Security and safety also play a crucial part in determining the viability of a remote overseas filming location, with well thought out evacuation procedures and protocols needed prior to getting cameras rolling.

While risk assessment protocols are critical to any production, the threats are typically greater for remote shoots. The reason, says Survivor‘s Jensen, is that there is often a distinct lack of local support and infrastructure available in the area of operation.

“Our team draws up different procedures and protocols for each location we visit to suit the environment in which we are working, and it covers a variety of different scenarios including smaller medical evacuations to mass crew evacuations due to, say, a natural disaster,” he explains. “Having these plans and procedures in place are paramount to reducing panic and indecision if a situation ever arises.”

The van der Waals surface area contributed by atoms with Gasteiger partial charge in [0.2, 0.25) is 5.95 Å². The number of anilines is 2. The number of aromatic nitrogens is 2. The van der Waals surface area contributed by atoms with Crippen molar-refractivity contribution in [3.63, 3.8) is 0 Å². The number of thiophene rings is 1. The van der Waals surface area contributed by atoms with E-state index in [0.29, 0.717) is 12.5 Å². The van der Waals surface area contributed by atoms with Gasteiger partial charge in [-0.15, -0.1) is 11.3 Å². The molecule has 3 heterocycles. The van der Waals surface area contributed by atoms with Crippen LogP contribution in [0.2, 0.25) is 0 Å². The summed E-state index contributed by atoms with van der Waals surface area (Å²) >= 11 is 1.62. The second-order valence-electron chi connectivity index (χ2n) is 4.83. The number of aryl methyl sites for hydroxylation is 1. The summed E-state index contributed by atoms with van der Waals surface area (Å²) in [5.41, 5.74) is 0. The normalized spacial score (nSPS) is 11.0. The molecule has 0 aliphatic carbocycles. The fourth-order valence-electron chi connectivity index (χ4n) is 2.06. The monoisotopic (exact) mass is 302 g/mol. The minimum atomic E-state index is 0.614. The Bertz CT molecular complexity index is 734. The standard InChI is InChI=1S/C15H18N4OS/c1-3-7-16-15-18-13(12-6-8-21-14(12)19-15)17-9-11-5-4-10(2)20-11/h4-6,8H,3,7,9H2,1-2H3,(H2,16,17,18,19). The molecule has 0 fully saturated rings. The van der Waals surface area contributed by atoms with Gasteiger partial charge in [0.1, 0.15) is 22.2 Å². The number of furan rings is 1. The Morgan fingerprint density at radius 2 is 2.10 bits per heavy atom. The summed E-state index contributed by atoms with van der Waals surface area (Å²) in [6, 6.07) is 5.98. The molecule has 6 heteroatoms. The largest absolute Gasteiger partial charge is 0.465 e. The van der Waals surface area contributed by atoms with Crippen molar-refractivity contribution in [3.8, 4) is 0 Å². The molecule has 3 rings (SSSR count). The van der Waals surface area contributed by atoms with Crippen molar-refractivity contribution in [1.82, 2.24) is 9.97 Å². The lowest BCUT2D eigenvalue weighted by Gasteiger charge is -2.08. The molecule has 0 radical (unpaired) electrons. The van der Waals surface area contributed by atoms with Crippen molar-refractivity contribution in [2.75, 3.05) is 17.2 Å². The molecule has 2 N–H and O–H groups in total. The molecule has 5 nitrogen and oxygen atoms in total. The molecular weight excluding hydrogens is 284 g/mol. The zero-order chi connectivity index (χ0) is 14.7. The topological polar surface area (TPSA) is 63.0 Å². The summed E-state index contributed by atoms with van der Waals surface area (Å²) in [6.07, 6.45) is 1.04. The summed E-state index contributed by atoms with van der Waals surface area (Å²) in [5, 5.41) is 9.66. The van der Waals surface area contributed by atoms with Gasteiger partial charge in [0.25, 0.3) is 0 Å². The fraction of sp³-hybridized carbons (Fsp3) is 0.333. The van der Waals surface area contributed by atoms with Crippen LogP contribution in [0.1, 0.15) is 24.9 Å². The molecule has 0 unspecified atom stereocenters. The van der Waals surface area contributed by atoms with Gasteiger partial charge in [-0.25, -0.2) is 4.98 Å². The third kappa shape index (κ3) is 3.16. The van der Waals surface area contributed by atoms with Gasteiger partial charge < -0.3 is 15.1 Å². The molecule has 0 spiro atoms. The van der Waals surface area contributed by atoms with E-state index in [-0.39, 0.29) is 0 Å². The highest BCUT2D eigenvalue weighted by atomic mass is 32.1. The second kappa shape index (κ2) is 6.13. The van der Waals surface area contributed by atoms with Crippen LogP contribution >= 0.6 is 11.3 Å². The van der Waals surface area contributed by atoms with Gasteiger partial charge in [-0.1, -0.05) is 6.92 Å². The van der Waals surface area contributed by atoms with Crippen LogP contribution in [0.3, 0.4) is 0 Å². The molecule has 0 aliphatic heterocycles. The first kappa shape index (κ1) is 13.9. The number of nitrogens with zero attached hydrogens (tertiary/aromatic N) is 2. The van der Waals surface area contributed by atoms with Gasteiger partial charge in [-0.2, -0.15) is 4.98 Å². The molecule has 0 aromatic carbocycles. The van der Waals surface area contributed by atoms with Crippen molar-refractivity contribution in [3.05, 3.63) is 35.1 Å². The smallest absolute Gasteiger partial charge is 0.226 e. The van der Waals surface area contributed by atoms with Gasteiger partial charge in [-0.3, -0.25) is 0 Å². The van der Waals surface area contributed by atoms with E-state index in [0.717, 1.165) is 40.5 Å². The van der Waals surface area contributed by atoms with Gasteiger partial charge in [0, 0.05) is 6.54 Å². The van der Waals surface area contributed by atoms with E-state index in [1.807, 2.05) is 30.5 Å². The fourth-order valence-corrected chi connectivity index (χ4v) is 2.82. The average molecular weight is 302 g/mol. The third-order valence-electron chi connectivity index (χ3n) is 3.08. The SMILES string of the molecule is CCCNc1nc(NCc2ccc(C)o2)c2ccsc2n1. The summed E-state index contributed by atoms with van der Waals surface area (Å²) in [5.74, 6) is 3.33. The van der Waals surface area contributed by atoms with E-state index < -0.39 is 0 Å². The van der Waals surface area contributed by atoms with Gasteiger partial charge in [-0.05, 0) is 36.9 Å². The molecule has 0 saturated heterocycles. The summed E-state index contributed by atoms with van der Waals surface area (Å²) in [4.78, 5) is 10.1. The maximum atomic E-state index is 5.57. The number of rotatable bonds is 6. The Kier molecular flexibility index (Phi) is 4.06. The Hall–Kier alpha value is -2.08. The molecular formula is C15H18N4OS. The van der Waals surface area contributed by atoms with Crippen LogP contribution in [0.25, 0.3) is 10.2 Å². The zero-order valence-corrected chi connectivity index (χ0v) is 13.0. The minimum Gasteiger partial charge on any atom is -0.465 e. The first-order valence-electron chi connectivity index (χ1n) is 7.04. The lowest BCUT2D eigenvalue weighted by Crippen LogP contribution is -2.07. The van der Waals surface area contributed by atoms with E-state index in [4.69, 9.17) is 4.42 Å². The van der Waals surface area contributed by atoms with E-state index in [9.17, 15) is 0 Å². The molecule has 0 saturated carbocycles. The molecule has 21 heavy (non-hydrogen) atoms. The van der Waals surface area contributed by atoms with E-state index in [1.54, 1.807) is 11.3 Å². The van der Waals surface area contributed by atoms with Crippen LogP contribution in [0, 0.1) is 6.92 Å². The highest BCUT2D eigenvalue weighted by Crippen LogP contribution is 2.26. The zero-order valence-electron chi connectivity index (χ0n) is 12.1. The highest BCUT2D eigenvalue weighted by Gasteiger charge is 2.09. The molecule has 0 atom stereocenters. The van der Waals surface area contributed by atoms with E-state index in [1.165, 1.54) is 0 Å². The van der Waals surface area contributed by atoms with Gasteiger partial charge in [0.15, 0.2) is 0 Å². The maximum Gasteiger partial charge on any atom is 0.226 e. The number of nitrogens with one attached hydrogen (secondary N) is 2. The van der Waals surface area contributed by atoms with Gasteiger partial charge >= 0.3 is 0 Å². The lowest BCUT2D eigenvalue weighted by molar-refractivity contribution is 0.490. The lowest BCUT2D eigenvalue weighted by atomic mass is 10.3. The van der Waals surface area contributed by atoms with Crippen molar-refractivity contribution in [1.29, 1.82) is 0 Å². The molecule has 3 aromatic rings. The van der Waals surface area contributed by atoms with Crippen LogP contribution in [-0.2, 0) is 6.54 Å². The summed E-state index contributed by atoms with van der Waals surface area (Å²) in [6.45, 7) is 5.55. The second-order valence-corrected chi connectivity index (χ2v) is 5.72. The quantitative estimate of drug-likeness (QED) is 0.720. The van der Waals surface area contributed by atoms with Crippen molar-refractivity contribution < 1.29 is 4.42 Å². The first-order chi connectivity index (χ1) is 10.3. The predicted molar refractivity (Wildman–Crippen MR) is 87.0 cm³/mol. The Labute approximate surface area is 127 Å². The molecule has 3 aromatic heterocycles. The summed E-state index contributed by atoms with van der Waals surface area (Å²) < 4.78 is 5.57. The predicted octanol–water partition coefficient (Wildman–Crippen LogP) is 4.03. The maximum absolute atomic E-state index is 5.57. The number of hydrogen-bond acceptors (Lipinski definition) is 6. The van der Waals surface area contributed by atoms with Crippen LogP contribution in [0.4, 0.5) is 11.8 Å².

Steve BackshallEnsuring safety procedures is especially important when conducting world-firsts in inhospitable, far-away locations. Such was the case for Fremantle’s forthcoming adventure-travel series Expedition with Steve Backshall (pictured above) for BBC2 and UKTV’s Dave, in which the television presenter ventures out on a global journey to the dark and forgotten corners of Earth to explore its hidden secrets.

“We’re always looking [at] how to put risk assessment in place, [and] how to mitigate the risks on location to reduce the chance of any injury,” says Expedition producer Alex Ranken. “We work very closely with specialists in expedition evac and health and safety in remote locations.

“The challenges the teams are facing on this particular production and the tasks are, by their very nature, extremely risky pursuits… without having that paperwork and that evac procedure in place before you walk out the door would be stupid.”

“It’s [about] having an exceptionally experienced team for when something does happen that wasn’t the plan; you all solve it together and then you come out the other side stronger,” adds Expedition series producer Susanna Handslip.

Similar efforts in safety were implemented in ABC’s production of Castaways, which mimics a shipwreck scenario by dropping 12 people throughout an expanse of islands in the South Pacific and challenges them to survive among washed-up luggage and scattered resources. To leave the remote islands, contestants must persevere long enough to be rescued or quit.